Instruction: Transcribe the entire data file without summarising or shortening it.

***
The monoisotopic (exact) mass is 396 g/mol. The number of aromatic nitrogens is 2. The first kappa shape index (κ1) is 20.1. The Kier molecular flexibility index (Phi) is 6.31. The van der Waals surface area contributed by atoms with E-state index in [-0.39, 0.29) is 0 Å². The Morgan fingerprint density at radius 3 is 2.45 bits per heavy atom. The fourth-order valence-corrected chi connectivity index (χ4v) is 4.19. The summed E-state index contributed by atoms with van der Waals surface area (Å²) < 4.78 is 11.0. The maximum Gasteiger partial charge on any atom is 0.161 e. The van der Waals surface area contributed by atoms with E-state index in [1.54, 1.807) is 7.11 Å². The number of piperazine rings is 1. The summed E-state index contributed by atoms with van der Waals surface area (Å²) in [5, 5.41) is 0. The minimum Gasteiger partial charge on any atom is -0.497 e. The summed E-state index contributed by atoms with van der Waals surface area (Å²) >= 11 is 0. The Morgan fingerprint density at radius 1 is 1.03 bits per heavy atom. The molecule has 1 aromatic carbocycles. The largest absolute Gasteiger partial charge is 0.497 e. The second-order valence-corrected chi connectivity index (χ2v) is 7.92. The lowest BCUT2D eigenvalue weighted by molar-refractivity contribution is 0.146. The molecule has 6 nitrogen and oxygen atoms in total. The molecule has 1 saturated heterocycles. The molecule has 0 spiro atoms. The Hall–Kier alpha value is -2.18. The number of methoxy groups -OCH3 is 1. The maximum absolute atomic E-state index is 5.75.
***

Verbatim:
The monoisotopic (exact) mass is 396 g/mol. The number of aromatic nitrogens is 2. The first kappa shape index (κ1) is 20.1. The Kier molecular flexibility index (Phi) is 6.31. The van der Waals surface area contributed by atoms with E-state index in [-0.39, 0.29) is 0 Å². The Morgan fingerprint density at radius 3 is 2.45 bits per heavy atom. The fourth-order valence-corrected chi connectivity index (χ4v) is 4.19. The summed E-state index contributed by atoms with van der Waals surface area (Å²) < 4.78 is 11.0. The maximum Gasteiger partial charge on any atom is 0.161 e. The van der Waals surface area contributed by atoms with E-state index in [1.54, 1.807) is 7.11 Å². The number of piperazine rings is 1. The summed E-state index contributed by atoms with van der Waals surface area (Å²) in [5, 5.41) is 0. The minimum Gasteiger partial charge on any atom is -0.497 e. The summed E-state index contributed by atoms with van der Waals surface area (Å²) >= 11 is 0. The Morgan fingerprint density at radius 1 is 1.03 bits per heavy atom. The molecule has 1 aromatic carbocycles. The largest absolute Gasteiger partial charge is 0.497 e. The second-order valence-corrected chi connectivity index (χ2v) is 7.92. The lowest BCUT2D eigenvalue weighted by molar-refractivity contribution is 0.146. The molecule has 6 nitrogen and oxygen atoms in total. The molecule has 1 saturated heterocycles. The molecule has 0 spiro atoms. The Hall–Kier alpha value is -2.18. The number of methoxy groups -OCH3 is 1. The maximum absolute atomic E-state index is 5.75.